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  45. Are Locke¿s Simple Ideas Abstract?Kathy Squadrito - 1996 - Dialogos 31:155-164.
     
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  46.  14
    A crítica à abstração e à representação no imaterialismo de Berkeley.Maria Adriana Camargo Cappello - 2005 - Doispontos 1 (2).
    O presente texto tem por objetivo examinar as relações existentes entre a crítica às idéias abstratas, apresentada por Berkeley na “Introdução” ao Tratado sobre os princípios do entendimento humano, e a argumentação desenvolvida nos primeiros parágrafos da Parte I do mesmo texto, em que o autor propõe seu imaterialismo. A hipótese levantada a partir de tal exame defende uma relação direta entre o nominalismo de Berkeley e o caráter inaceitável, para o autor, da distinção entre o ser e o aparecer (...)
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  47.  74
    Hume on Spatial Properties.Jani Hakkarainen - 2015 - In Guigon Ghislain & Rodriguez-Pereyra Gonzalo (eds.), Nominalism about Properties. Routledge. pp. 79-94.
    I defend a reading of David Hume’s nominalism that he comes close to Keith Campbell's contemporary trope theory in the specific case of spatial properties. I argue that Hume's view should be construed as classifying spatial properties as Campbellian tropes (particular properties): abstract, particular, determinate and qualitatively simple properties. This has implications for reconstructing Hume's answer to the problem of universals. I argue that Hume’s account of objects resembling each other in respect of spatial properties is grounded in the (...)
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  48.  72
    Meaning(Fullness) Without Metaphysics: Another Look at Hume's “Meaning Empiricism”.William Edward Morris - 2009 - Philosophia 37 (3):441-454.
    Although Hume has no developed semantic theory, in the heyday of analytic philosophy he was criticized for his “meaning empiricism,” which supposedly committed him to a private world of ideas, led him to champion a genetic account of meaning instead of an analytic one, and confused “impressions” with “perceptions of an objective realm.” But another look at Hume’s “meaning empiricism” reveals that his criterion for cognitive content, the cornerstone both of his resolutely anti-metaphysical stance and his naturalistic “science of (...)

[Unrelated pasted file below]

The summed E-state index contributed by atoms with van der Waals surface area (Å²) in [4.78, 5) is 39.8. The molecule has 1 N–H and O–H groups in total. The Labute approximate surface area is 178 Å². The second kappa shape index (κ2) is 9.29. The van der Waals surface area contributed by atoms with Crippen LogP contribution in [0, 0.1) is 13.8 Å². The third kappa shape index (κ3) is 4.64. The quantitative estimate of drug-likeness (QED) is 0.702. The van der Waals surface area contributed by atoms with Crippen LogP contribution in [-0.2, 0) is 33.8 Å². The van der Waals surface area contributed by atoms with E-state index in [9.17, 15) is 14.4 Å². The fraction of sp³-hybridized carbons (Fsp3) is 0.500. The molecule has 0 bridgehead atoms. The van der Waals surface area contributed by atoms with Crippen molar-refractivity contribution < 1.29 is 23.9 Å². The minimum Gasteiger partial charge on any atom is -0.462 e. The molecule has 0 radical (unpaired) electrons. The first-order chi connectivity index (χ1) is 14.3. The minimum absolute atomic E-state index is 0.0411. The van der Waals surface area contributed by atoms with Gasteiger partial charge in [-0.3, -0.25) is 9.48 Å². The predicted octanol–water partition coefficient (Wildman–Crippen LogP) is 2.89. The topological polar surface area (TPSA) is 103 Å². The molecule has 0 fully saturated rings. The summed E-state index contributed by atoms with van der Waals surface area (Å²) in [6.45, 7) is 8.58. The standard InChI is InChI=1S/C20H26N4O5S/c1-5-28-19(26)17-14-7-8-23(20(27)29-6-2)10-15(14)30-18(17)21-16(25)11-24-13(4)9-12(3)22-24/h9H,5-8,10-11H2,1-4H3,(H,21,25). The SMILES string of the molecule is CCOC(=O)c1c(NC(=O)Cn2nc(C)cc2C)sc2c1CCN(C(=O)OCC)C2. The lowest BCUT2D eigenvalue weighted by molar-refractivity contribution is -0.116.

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  49.  8
    On the Difference Between a Pupil and a Historian of Ideas.Jeffrey Edward Green - 2012 - Journal of the Philosophy of History 6 (1):84-110.
    Abstract This essay takes up the fundamental question of the proper place of history in the study of political thought through critical engagement with Mark Bevir's seminal work, The Logic of the History of Ideas . While I accept the claim of Bevir, as well as of other exponents of the so-called “Cambridge School,“ that there is a conceptual difference between historical and non-historical modes of reading past works of political philosophy, I resist the suggestion that this conceptual (...)
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  50.  81
    A Puzzle About Fictions in the Treatise.Jonathan Cottrell - 2016 - Journal of the History of Philosophy 54 (1):47-73.
    in the treatise, hume claims to identify many “fictions of the imagination” among both “vulgar” and philosophical beliefs. To name just a few, these include the fiction of one aggregate composed of many parts,1 the fiction of a material object’s identity through change, and the fiction of a human mind’s identity through change and interruption in its existence. Hume claims that these fictions and others like them are somehow defective: in his words, they are “improper,” “inexact,” or not “strict”. I (...)